As to steering I am at an impasse. I cannot think of a way to backup steering other than hot standby a/p with hydraulics on cross link so independent of steering link. The backup manual steer on my boat is unworkable.
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Old 13-03-2014, 02:08   #5
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Re: Ideal cruising setup

We've cruised the tropics for the past few years, and never felt the need for air conditioning while at anchor. If you plan on staying in marinas, it would be very desirable, but I don't think it's needed when anchored.
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Old 13-03-2014, 02:16   #6
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Re: Ideal cruising setup

In regard to budget as I said reasonable for the boat concerned. Obviously a 40 ft will be cheaper than a 50ft and a 2 year old boat is cheaper than a new boat. Based on a great number of boats I have looked at new and second hand upgrading from base spec (not the actual boat in used case) is about 40% more than the base spec for cruising mode.
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Old 13-03-2014, 02:26   #7
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Re: Ideal cruising setup

In regard to air con I took middle ground. Most builders want around $25k for "full air con" but a single 16k cruiseair fitted is only 6k and lots lighter than 3 units.
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Old 13-03-2014, 03:04   #8
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Re: Ideal cruising setup

Quite a list. Not all of it is/was necessary for us when purchasing and we are not super hardy, but this is your boat not mine! Here are a couple of comments/suggestions after a couple of years of full time cruising (Atlantic, Caribbean and Med, but not South Pacific). Our boat is an older Catana 48, so you will see my biases based on that:

- I don't think it is "solar or wind". From my experience I would go with solar and then add wind if you really wanted to. When thinking about wind look very carefully at the location of the wind generator and what can swing in to it, e.g. topping lift and reefing lines when you drop the main quickly in to the sailbag/lazy jacks.

- Access to the water/dinghy is important. If you are like us, you'll be in and out of the water or dinghy a lot, and you want it to be easy.

- Dinghy is important. It is your everyday transport. You want it easy to launch and stow (davits), and you want to be able to carry one that it is big enough to let you explore. You'll probably want somewhere to store the outboard off the dinghy/davits for passages.

- If you are coming to the Mediterranean, some thought of how you will mount a passerelle.

- You can get redundancy in steering if you have a catamaran with two helms. Each ends up being a separate steering system connected by a tie-rod that you can disconnect. However, even with the recent abandonment of a cat in the Atlantic with steering problems, I think steering problems are sufficiently uncommon on cats, that I wouldn't let this stop me from getting a boat that otherwise met my needs.

- You don't say much about sails. To carry all the gear you have listed, you'll have a fairly large boat with a correspondingly large rig if it is going to sail well. You want to think very carefully about how that is set up to be easily and safely managed by a couple. I'm personally a big fan of simplicity so we have a big main with lazy jacks/sail bag and traditional reefing so there is not much to go wrong. A traveler that is the full width of the boat behind the cockpit gives us good control of it, but it is still a very large sail so care is needed with it even in light winds. We have an electric halyard winch to take care of raising it. To go with that we have a relatively small jib on a roller furler. I'm not a big fan of in-mast or in-boom furling because of the additional moving parts, but I think the systems have matured enough that they are actually quite viable solutions.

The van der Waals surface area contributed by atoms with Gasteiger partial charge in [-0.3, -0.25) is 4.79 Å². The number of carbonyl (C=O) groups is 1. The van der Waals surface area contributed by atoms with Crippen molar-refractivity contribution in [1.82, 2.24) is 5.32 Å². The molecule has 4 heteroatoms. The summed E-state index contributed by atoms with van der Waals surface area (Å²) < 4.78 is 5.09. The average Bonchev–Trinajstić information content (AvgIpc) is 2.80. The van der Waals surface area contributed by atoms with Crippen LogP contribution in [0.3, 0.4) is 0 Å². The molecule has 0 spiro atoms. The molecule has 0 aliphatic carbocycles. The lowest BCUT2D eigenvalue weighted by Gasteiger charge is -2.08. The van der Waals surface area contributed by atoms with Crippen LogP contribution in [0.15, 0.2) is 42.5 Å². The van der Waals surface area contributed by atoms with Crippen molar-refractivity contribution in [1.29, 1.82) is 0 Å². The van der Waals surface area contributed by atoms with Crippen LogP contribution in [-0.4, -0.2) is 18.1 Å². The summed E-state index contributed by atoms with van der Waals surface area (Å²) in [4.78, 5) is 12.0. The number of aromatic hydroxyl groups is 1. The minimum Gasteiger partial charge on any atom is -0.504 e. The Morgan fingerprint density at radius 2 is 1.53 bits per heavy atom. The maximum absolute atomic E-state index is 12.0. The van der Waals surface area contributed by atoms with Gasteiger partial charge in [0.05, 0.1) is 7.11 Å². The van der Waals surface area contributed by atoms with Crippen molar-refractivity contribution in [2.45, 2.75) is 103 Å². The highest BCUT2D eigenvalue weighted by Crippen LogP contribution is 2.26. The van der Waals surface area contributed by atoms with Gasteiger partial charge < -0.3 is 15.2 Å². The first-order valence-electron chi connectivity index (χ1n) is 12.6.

- Light wind sails - I am a big fan of being able to sail in light winds 7 to 10 knots rather than motoring as a lot of boats have to. Having it rigged well is important - the layout and ease of use of the bowsprit, sheet leads, appropriate turning blocks and winches is important - it shouldn't just be an afterthought. And if you are really keen, add an asymmetric spinnaker, but I would go with the "code 0" first. (We did it in the other order, and are finding we are not using the asymmetric very much now we have the code 0)

- "Hot standby autopilot" - I would think twice about that. I had that and when we got a minor lightning strike that wiped out our electronics, it of course wiped out the standby. I now have the electronics for the standby wrapped in foil in their boxes, with the spare ram installed. As I have done all the installs myself, it would only be a matter of half an hour to swap out the bad electronics for the standby ones. You could also have it installed but not connected. It seems all lightning strikes are different, but in our case, everything with electronics that was connected, even if switched off, got fried. I assume we got a significant induced current through the grounds.

- "Folding Props" - I would definitely suggest feathering not folding props. Folding props have slightly less drag and less tendency to catch lines when folded, but typically have much poorer performance motoring in close quarters, particularly in reverse. Maneuvering around a marina or anchoring, with good forward and reverse power you can put the boat exactly where you want it with no drama. If reverse doesn't work well, you lose some of the advantage of having two engines 20' apart that you can use independently.

- "Workshop" - I' would have liked to have one, but our cockpit and cockpit table with a cover on top, have actually worked well for me. I have installed a quick mount for a bench vise in the cockpit to hold things while I'm working on them.

- You don't mention cleats etc for docking, but the location and size of the cleats can make a big difference. Make sure they are well thought out with good leads.

- Anchoring setup - look at the anchoring setup and imagine using it at night in rough conditions. I'm not a big fan of anchors that lead back under the trampoline because of challenges with access if things go wrong, but it does let you get the weight of the anchor off the bow. Make sure rigging a bridle is easy - you'll use it everytime you anchor. It doesn't need to be complicated - it can just cleat on the bow cleats.